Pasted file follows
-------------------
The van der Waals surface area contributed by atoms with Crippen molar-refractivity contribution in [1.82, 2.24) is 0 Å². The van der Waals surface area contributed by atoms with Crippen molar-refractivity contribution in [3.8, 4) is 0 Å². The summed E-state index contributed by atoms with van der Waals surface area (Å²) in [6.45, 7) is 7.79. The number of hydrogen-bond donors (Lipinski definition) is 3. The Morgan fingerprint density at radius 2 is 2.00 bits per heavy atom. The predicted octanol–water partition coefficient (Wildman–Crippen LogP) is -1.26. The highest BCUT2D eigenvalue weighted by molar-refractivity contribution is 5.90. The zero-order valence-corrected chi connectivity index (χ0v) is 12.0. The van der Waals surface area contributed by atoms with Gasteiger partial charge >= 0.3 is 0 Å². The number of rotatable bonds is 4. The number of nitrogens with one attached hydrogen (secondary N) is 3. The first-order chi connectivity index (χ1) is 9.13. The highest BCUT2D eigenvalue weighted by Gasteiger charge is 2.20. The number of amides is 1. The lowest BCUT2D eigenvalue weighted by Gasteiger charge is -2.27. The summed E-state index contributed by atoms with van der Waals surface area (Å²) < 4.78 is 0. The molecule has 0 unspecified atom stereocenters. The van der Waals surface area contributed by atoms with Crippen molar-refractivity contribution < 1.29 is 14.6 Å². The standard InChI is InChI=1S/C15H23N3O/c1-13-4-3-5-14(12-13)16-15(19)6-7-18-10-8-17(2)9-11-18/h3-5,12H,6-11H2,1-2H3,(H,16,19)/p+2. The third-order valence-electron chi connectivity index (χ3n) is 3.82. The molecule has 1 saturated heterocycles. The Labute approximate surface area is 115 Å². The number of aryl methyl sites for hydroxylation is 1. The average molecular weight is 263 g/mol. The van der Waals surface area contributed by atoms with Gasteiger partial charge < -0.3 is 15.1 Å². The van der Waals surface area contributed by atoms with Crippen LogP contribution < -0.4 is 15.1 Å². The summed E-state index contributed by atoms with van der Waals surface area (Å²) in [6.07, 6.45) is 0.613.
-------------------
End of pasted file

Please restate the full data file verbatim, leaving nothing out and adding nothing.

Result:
The van der Waals surface area contributed by atoms with Crippen molar-refractivity contribution in [1.82, 2.24) is 0 Å². The van der Waals surface area contributed by atoms with Crippen molar-refractivity contribution in [3.8, 4) is 0 Å². The summed E-state index contributed by atoms with van der Waals surface area (Å²) in [6.45, 7) is 7.79. The number of hydrogen-bond donors (Lipinski definition) is 3. The Morgan fingerprint density at radius 2 is 2.00 bits per heavy atom. The predicted octanol–water partition coefficient (Wildman–Crippen LogP) is -1.26. The highest BCUT2D eigenvalue weighted by molar-refractivity contribution is 5.90. The zero-order valence-corrected chi connectivity index (χ0v) is 12.0. The van der Waals surface area contributed by atoms with Gasteiger partial charge >= 0.3 is 0 Å². The number of rotatable bonds is 4. The number of nitrogens with one attached hydrogen (secondary N) is 3. The first-order chi connectivity index (χ1) is 9.13. The highest BCUT2D eigenvalue weighted by Gasteiger charge is 2.20. The number of amides is 1. The lowest BCUT2D eigenvalue weighted by Gasteiger charge is -2.27. The summed E-state index contributed by atoms with van der Waals surface area (Å²) < 4.78 is 0. The molecule has 0 unspecified atom stereocenters. The van der Waals surface area contributed by atoms with Crippen molar-refractivity contribution < 1.29 is 14.6 Å². The standard InChI is InChI=1S/C15H23N3O/c1-13-4-3-5-14(12-13)16-15(19)6-7-18-10-8-17(2)9-11-18/h3-5,12H,6-11H2,1-2H3,(H,16,19)/p+2. The third-order valence-electron chi connectivity index (χ3n) is 3.82. The molecule has 1 saturated heterocycles. The Labute approximate surface area is 115 Å². The number of aryl methyl sites for hydroxylation is 1. The average molecular weight is 263 g/mol. The van der Waals surface area contributed by atoms with Gasteiger partial charge < -0.3 is 15.1 Å². The van der Waals surface area contributed by atoms with Crippen LogP contribution < -0.4 is 15.1 Å². The summed E-state index contributed by atoms with van der Waals surface area (Å²) in [6.07, 6.45) is 0.613.